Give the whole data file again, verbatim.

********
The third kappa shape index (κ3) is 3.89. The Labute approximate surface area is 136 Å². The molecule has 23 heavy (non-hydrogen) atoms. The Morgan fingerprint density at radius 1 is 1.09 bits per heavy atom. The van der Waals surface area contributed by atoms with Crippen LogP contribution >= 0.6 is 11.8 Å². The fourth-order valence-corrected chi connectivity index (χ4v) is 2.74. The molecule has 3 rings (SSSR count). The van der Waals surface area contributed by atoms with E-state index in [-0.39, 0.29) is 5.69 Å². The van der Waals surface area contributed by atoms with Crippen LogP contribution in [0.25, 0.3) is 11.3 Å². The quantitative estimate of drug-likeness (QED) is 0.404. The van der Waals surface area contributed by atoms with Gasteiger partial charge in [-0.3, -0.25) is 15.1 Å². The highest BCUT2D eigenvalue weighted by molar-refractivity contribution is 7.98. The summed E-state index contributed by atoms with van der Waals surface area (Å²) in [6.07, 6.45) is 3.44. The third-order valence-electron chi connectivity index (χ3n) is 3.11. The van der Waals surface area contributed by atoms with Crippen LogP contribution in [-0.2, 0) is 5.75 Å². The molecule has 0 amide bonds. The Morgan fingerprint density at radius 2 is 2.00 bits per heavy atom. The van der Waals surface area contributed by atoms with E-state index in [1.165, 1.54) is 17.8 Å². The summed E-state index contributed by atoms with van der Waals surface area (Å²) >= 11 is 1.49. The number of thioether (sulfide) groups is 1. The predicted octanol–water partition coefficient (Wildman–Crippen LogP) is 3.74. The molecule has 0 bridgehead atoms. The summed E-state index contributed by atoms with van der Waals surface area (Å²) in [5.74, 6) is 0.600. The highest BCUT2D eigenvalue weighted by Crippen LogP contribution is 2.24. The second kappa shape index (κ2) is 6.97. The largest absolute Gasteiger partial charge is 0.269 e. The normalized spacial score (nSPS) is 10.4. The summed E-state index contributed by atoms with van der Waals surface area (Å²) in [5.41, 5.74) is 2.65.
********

The third kappa shape index (κ3) is 3.89. The Labute approximate surface area is 136 Å². The molecule has 23 heavy (non-hydrogen) atoms. The Morgan fingerprint density at radius 1 is 1.09 bits per heavy atom. The van der Waals surface area contributed by atoms with Crippen LogP contribution >= 0.6 is 11.8 Å². The fourth-order valence-corrected chi connectivity index (χ4v) is 2.74. The molecule has 3 rings (SSSR count). The van der Waals surface area contributed by atoms with E-state index in [-0.39, 0.29) is 5.69 Å². The van der Waals surface area contributed by atoms with Crippen LogP contribution in [0.25, 0.3) is 11.3 Å². The quantitative estimate of drug-likeness (QED) is 0.404. The van der Waals surface area contributed by atoms with Gasteiger partial charge in [-0.3, -0.25) is 15.1 Å². The highest BCUT2D eigenvalue weighted by molar-refractivity contribution is 7.98. The summed E-state index contributed by atoms with van der Waals surface area (Å²) in [6.07, 6.45) is 3.44. The third-order valence-electron chi connectivity index (χ3n) is 3.11. The van der Waals surface area contributed by atoms with Crippen LogP contribution in [-0.2, 0) is 5.75 Å². The molecule has 0 amide bonds. The Morgan fingerprint density at radius 2 is 2.00 bits per heavy atom. The van der Waals surface area contributed by atoms with E-state index in [1.165, 1.54) is 17.8 Å². The summed E-state index contributed by atoms with van der Waals surface area (Å²) >= 11 is 1.49. The number of thioether (sulfide) groups is 1. The predicted octanol–water partition coefficient (Wildman–Crippen LogP) is 3.74. The molecule has 0 bridgehead atoms. The summed E-state index contributed by atoms with van der Waals surface area (Å²) in [5.74, 6) is 0.600. The highest BCUT2D eigenvalue weighted by Crippen LogP contribution is 2.24. The second kappa shape index (κ2) is 6.97. The largest absolute Gasteiger partial charge is 0.269 e. The normalized spacial score (nSPS) is 10.4. The summed E-state index contributed by atoms with van der Waals surface area (Å²) in [5.41, 5.74) is 2.65.